Western Elk Herds Grow Vastly: Some Eight Thousand Animals on Olympic Peninsula to Be Reduced by Law., Daily Racing Form, 1919-03-26


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WESTERN ELK HERDS GROW VASTLY Some Eight Thousand Animals on Olympic Penin ¬ sula to Be Reduced by Law Licenses for the killing of 400 bull elk on the west slope of the Olympic National Forest have been recommended to the Washington State Legis ¬ lature by the forest service and the game wardens according to It B Fromme supervisor sajs the Oregon Journal JournalThe The game within the National forests is under control of the state rather than the federal gov ¬ ernment but forest officials are in most cases bet ¬ ter acquainted by reason of their duties with the game in the more remote mountain districts Mr Fromme says Through a study of the elk conducted on the Olympic Forest for the last eight or ten years said Mr Fromme estimates of the number have been made and it is now believed that certain watersheds are overcrowded to the detriment of the elk It is now estimated there are between 7000 and 8000 elk on the Olympic Peninsula probably all of which range on the const side of the mnuii tains and r 000 feed entirely within the forest boundaries boundariesThe The forest service recommends that the season be set for the month of November when the herds are pretty well scattered and the bulls in prime condi ¬ tion as to meat and antlers This would also place the hunting of elk after the deer season has ended which would make it easier to keep a check on tho number killed and to detect any violation of the game law lawAccording According to the plans nonresidents will be re ¬ quired to hire licensed guides who will be depu ¬ tized as game wardens at a rate of pay fixed at 5 a day Additional forest officers will likely In assigned as deputy wardens to watch for violations violationsLicenses Licenses will probably be sold under direction of the game warden at from 10 to 25 or possibly 50 There is some contention for a fee of 100 for nonresidents The forest service is in favor of i low fee feeling that the main object of the open season is for the scientific reduction of the hirds to what winter feeding grounds will support nat ¬ urally urallyEach Each license will permit the shooting of only on elk and will require that the meat lie taken crre of ofInstead Instead of killing off the elk said Mr Fromme some consideration has been given to trying to distribute them from the more congisteil watersheds to areas of better feed but owing to tin heavy stand of timber heavy underbrush and nn roads such a plan is impossible These elk an much wilder than the Yellowstone elk anil it is undesirable to make any experiment toward taming by feeding them hay It is much better to provim for sufficient feed in the natural state These elk have been protected by law from all shooting for thirteen years and have increased beyond the feed ¬ ing capacity of the range rangeMost Most of the loss is in the late spring in the years of heavy snows when cows with calves anil yearlings succumb for want of feed feedOn On tiie most crowded watersheds the bulls now amount to nearly Id per cent of the herds and tiie natural increase beyond the slight loss due to at ¬ tacks of cougar and wolf which are confined almost entirely to weak cows and young calves amounts to from 10 to 15 per cent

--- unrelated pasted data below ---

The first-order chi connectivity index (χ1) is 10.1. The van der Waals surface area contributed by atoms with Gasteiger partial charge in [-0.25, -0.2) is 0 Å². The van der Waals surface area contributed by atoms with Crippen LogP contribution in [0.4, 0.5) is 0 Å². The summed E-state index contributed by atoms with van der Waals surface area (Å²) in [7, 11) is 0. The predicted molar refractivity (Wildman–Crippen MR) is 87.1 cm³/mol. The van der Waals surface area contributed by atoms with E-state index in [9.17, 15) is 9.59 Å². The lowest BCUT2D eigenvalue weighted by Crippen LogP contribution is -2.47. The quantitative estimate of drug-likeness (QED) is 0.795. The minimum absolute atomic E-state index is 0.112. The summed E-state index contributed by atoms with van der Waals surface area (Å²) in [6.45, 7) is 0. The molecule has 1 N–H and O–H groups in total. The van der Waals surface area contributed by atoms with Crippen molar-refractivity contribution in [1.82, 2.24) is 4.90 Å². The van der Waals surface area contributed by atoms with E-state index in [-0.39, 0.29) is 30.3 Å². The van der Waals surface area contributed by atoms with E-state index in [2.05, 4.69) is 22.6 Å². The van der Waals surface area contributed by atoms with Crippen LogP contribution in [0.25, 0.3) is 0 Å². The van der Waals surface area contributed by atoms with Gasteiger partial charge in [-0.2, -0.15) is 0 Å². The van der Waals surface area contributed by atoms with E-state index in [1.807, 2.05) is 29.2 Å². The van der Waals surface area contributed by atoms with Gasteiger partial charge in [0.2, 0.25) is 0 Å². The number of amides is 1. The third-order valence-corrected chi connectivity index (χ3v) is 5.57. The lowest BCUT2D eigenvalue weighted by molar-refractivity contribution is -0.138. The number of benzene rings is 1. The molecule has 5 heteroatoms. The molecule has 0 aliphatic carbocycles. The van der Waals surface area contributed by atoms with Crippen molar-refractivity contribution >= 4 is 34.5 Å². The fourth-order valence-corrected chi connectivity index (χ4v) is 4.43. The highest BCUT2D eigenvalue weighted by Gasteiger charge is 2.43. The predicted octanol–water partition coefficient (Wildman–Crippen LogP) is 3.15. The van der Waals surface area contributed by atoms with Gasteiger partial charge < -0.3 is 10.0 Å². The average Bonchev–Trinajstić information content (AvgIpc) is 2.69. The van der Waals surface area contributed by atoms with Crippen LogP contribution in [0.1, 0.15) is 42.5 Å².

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Library of Congress Record: https://lccn.loc.gov/unk82075800